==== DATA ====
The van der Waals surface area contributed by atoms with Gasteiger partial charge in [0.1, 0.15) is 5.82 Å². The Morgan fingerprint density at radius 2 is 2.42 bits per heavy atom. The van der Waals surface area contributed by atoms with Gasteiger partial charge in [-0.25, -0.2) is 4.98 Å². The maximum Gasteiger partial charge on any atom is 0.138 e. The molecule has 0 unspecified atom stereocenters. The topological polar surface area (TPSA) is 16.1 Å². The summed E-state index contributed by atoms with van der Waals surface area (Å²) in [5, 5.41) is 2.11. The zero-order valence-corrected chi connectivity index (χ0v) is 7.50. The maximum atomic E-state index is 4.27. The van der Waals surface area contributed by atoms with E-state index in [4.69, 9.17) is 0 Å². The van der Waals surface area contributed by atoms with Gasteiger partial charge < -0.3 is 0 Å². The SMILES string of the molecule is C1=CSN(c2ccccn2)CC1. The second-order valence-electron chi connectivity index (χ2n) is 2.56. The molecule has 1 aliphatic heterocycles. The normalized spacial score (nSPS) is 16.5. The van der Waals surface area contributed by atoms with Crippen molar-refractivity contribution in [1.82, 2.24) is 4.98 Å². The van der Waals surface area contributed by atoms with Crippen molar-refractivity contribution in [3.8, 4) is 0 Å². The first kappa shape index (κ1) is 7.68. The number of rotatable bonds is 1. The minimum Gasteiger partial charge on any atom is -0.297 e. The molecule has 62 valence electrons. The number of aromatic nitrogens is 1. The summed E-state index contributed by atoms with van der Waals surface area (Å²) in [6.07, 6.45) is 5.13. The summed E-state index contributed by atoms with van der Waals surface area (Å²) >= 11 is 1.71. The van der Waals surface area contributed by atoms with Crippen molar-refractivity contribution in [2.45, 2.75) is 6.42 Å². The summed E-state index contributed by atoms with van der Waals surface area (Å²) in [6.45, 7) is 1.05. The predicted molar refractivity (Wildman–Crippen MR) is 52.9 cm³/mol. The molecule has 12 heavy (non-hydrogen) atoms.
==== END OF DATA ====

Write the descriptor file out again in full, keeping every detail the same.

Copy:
The van der Waals surface area contributed by atoms with Gasteiger partial charge in [0.1, 0.15) is 5.82 Å². The Morgan fingerprint density at radius 2 is 2.42 bits per heavy atom. The van der Waals surface area contributed by atoms with Gasteiger partial charge in [-0.25, -0.2) is 4.98 Å². The maximum Gasteiger partial charge on any atom is 0.138 e. The molecule has 0 unspecified atom stereocenters. The topological polar surface area (TPSA) is 16.1 Å². The summed E-state index contributed by atoms with van der Waals surface area (Å²) in [5, 5.41) is 2.11. The zero-order valence-corrected chi connectivity index (χ0v) is 7.50. The maximum atomic E-state index is 4.27. The van der Waals surface area contributed by atoms with E-state index in [4.69, 9.17) is 0 Å². The van der Waals surface area contributed by atoms with Gasteiger partial charge < -0.3 is 0 Å². The SMILES string of the molecule is C1=CSN(c2ccccn2)CC1. The second-order valence-electron chi connectivity index (χ2n) is 2.56. The molecule has 1 aliphatic heterocycles. The normalized spacial score (nSPS) is 16.5. The van der Waals surface area contributed by atoms with Crippen molar-refractivity contribution in [1.82, 2.24) is 4.98 Å². The van der Waals surface area contributed by atoms with Crippen molar-refractivity contribution in [3.8, 4) is 0 Å². The first kappa shape index (κ1) is 7.68. The number of rotatable bonds is 1. The minimum Gasteiger partial charge on any atom is -0.297 e. The molecule has 62 valence electrons. The number of aromatic nitrogens is 1. The summed E-state index contributed by atoms with van der Waals surface area (Å²) in [6.07, 6.45) is 5.13. The summed E-state index contributed by atoms with van der Waals surface area (Å²) >= 11 is 1.71. The van der Waals surface area contributed by atoms with Crippen molar-refractivity contribution in [2.45, 2.75) is 6.42 Å². The summed E-state index contributed by atoms with van der Waals surface area (Å²) in [6.45, 7) is 1.05. The predicted molar refractivity (Wildman–Crippen MR) is 52.9 cm³/mol. The molecule has 12 heavy (non-hydrogen) atoms.